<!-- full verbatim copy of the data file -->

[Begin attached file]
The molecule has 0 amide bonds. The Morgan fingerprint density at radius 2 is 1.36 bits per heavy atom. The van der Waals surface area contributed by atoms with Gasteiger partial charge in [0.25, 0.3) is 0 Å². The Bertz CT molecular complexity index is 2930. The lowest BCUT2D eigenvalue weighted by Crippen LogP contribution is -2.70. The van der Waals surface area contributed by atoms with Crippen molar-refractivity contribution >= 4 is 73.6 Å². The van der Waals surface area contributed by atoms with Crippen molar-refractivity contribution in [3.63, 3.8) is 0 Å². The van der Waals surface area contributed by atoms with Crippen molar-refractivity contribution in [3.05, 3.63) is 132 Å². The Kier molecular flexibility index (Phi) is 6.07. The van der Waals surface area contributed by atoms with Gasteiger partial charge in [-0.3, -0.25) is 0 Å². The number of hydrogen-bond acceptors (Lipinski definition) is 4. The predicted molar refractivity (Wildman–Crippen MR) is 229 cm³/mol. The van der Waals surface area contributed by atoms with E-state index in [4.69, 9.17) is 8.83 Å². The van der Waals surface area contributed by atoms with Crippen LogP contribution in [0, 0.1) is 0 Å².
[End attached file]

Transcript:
The molecule has 0 amide bonds. The Morgan fingerprint density at radius 2 is 1.36 bits per heavy atom. The van der Waals surface area contributed by atoms with Gasteiger partial charge in [0.25, 0.3) is 0 Å². The Bertz CT molecular complexity index is 2930. The lowest BCUT2D eigenvalue weighted by Crippen LogP contribution is -2.70. The van der Waals surface area contributed by atoms with Crippen molar-refractivity contribution >= 4 is 73.6 Å². The van der Waals surface area contributed by atoms with Crippen molar-refractivity contribution in [3.63, 3.8) is 0 Å². The van der Waals surface area contributed by atoms with Crippen molar-refractivity contribution in [3.05, 3.63) is 132 Å². The Kier molecular flexibility index (Phi) is 6.07. The van der Waals surface area contributed by atoms with Gasteiger partial charge in [-0.3, -0.25) is 0 Å². The number of hydrogen-bond acceptors (Lipinski definition) is 4. The predicted molar refractivity (Wildman–Crippen MR) is 229 cm³/mol. The van der Waals surface area contributed by atoms with E-state index in [4.69, 9.17) is 8.83 Å². The van der Waals surface area contributed by atoms with Crippen LogP contribution in [0, 0.1) is 0 Å².